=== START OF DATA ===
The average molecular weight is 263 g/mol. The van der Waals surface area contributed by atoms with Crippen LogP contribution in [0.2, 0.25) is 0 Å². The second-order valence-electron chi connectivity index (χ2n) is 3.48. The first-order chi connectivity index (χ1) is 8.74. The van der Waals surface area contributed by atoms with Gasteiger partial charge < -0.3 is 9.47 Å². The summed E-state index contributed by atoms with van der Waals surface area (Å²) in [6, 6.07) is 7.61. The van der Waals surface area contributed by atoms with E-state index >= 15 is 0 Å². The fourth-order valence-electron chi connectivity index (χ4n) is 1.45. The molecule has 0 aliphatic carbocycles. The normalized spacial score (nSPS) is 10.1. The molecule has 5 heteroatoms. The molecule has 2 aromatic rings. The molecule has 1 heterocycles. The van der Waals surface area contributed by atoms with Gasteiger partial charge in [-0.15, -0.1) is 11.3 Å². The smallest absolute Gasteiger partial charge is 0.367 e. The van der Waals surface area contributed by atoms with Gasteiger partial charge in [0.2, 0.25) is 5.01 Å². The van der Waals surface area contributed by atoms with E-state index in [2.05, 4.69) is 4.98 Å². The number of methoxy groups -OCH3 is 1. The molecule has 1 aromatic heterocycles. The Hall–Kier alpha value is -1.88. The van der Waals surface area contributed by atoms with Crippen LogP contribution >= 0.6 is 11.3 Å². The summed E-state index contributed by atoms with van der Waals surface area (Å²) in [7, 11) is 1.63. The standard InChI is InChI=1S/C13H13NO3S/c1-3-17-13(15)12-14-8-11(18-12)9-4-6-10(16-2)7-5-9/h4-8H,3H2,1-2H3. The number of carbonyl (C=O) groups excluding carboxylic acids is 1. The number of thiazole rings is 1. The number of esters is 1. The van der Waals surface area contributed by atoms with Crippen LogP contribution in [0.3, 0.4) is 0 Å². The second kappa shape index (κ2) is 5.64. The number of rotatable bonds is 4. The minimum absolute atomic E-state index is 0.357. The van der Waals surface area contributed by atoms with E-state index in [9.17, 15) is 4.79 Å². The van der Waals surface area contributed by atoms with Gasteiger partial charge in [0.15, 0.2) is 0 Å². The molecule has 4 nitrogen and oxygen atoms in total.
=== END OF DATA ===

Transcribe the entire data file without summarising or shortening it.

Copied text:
The average molecular weight is 263 g/mol. The van der Waals surface area contributed by atoms with Crippen LogP contribution in [0.2, 0.25) is 0 Å². The second-order valence-electron chi connectivity index (χ2n) is 3.48. The first-order chi connectivity index (χ1) is 8.74. The van der Waals surface area contributed by atoms with Gasteiger partial charge < -0.3 is 9.47 Å². The summed E-state index contributed by atoms with van der Waals surface area (Å²) in [6, 6.07) is 7.61. The van der Waals surface area contributed by atoms with E-state index >= 15 is 0 Å². The fourth-order valence-electron chi connectivity index (χ4n) is 1.45. The molecule has 0 aliphatic carbocycles. The normalized spacial score (nSPS) is 10.1. The molecule has 5 heteroatoms. The molecule has 2 aromatic rings. The molecule has 1 heterocycles. The van der Waals surface area contributed by atoms with Gasteiger partial charge in [-0.15, -0.1) is 11.3 Å². The smallest absolute Gasteiger partial charge is 0.367 e. The van der Waals surface area contributed by atoms with Gasteiger partial charge in [0.2, 0.25) is 5.01 Å². The van der Waals surface area contributed by atoms with E-state index in [2.05, 4.69) is 4.98 Å². The number of methoxy groups -OCH3 is 1. The molecule has 1 aromatic heterocycles. The Hall–Kier alpha value is -1.88. The van der Waals surface area contributed by atoms with Crippen LogP contribution >= 0.6 is 11.3 Å². The summed E-state index contributed by atoms with van der Waals surface area (Å²) in [7, 11) is 1.63. The standard InChI is InChI=1S/C13H13NO3S/c1-3-17-13(15)12-14-8-11(18-12)9-4-6-10(16-2)7-5-9/h4-8H,3H2,1-2H3. The number of carbonyl (C=O) groups excluding carboxylic acids is 1. The number of thiazole rings is 1. The number of esters is 1. The van der Waals surface area contributed by atoms with Crippen LogP contribution in [0.3, 0.4) is 0 Å². The second kappa shape index (κ2) is 5.64. The number of rotatable bonds is 4. The minimum absolute atomic E-state index is 0.357. The van der Waals surface area contributed by atoms with E-state index in [9.17, 15) is 4.79 Å². The van der Waals surface area contributed by atoms with Gasteiger partial charge in [0.15, 0.2) is 0 Å². The molecule has 4 nitrogen and oxygen atoms in total.